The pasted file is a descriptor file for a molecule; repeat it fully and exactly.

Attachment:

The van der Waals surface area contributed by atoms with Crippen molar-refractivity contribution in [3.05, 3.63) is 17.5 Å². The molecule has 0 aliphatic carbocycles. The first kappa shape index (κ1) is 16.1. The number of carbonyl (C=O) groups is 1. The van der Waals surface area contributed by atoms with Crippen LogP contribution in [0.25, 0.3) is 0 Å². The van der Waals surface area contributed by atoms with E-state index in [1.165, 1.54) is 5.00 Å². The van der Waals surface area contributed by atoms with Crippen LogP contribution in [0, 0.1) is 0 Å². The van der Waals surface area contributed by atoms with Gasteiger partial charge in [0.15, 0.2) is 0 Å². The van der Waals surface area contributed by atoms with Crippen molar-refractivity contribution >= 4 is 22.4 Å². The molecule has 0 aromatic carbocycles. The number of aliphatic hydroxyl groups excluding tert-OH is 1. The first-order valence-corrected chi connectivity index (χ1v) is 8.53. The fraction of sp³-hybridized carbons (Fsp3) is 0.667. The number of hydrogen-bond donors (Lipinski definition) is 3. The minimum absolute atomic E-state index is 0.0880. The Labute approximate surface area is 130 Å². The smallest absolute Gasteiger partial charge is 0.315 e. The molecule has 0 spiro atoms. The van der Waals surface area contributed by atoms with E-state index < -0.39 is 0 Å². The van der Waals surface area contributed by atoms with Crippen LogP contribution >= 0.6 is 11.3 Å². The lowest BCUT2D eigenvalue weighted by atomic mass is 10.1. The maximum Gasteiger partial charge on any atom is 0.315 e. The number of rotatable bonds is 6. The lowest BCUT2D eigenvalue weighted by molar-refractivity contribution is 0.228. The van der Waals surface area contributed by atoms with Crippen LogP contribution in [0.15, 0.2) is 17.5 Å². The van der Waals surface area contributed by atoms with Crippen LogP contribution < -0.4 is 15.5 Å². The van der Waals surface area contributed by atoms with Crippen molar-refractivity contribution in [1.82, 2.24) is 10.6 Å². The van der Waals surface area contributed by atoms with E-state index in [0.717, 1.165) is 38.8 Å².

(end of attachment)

The van der Waals surface area contributed by atoms with Crippen molar-refractivity contribution in [3.05, 3.63) is 17.5 Å². The molecule has 0 aliphatic carbocycles. The first kappa shape index (κ1) is 16.1. The number of carbonyl (C=O) groups is 1. The van der Waals surface area contributed by atoms with Crippen LogP contribution in [0.25, 0.3) is 0 Å². The van der Waals surface area contributed by atoms with E-state index in [1.165, 1.54) is 5.00 Å². The van der Waals surface area contributed by atoms with Crippen LogP contribution in [0, 0.1) is 0 Å². The van der Waals surface area contributed by atoms with Gasteiger partial charge in [0.15, 0.2) is 0 Å². The van der Waals surface area contributed by atoms with Crippen molar-refractivity contribution >= 4 is 22.4 Å². The molecule has 0 aromatic carbocycles. The number of aliphatic hydroxyl groups excluding tert-OH is 1. The first-order valence-corrected chi connectivity index (χ1v) is 8.53. The fraction of sp³-hybridized carbons (Fsp3) is 0.667. The number of hydrogen-bond donors (Lipinski definition) is 3. The minimum absolute atomic E-state index is 0.0880. The Labute approximate surface area is 130 Å². The smallest absolute Gasteiger partial charge is 0.315 e. The molecule has 0 spiro atoms. The van der Waals surface area contributed by atoms with E-state index < -0.39 is 0 Å². The van der Waals surface area contributed by atoms with Crippen LogP contribution >= 0.6 is 11.3 Å². The lowest BCUT2D eigenvalue weighted by atomic mass is 10.1. The maximum Gasteiger partial charge on any atom is 0.315 e. The number of rotatable bonds is 6. The lowest BCUT2D eigenvalue weighted by molar-refractivity contribution is 0.228. The van der Waals surface area contributed by atoms with Crippen LogP contribution in [0.15, 0.2) is 17.5 Å². The van der Waals surface area contributed by atoms with Crippen LogP contribution < -0.4 is 15.5 Å². The van der Waals surface area contributed by atoms with Crippen molar-refractivity contribution in [1.82, 2.24) is 10.6 Å². The van der Waals surface area contributed by atoms with E-state index in [0.717, 1.165) is 38.8 Å².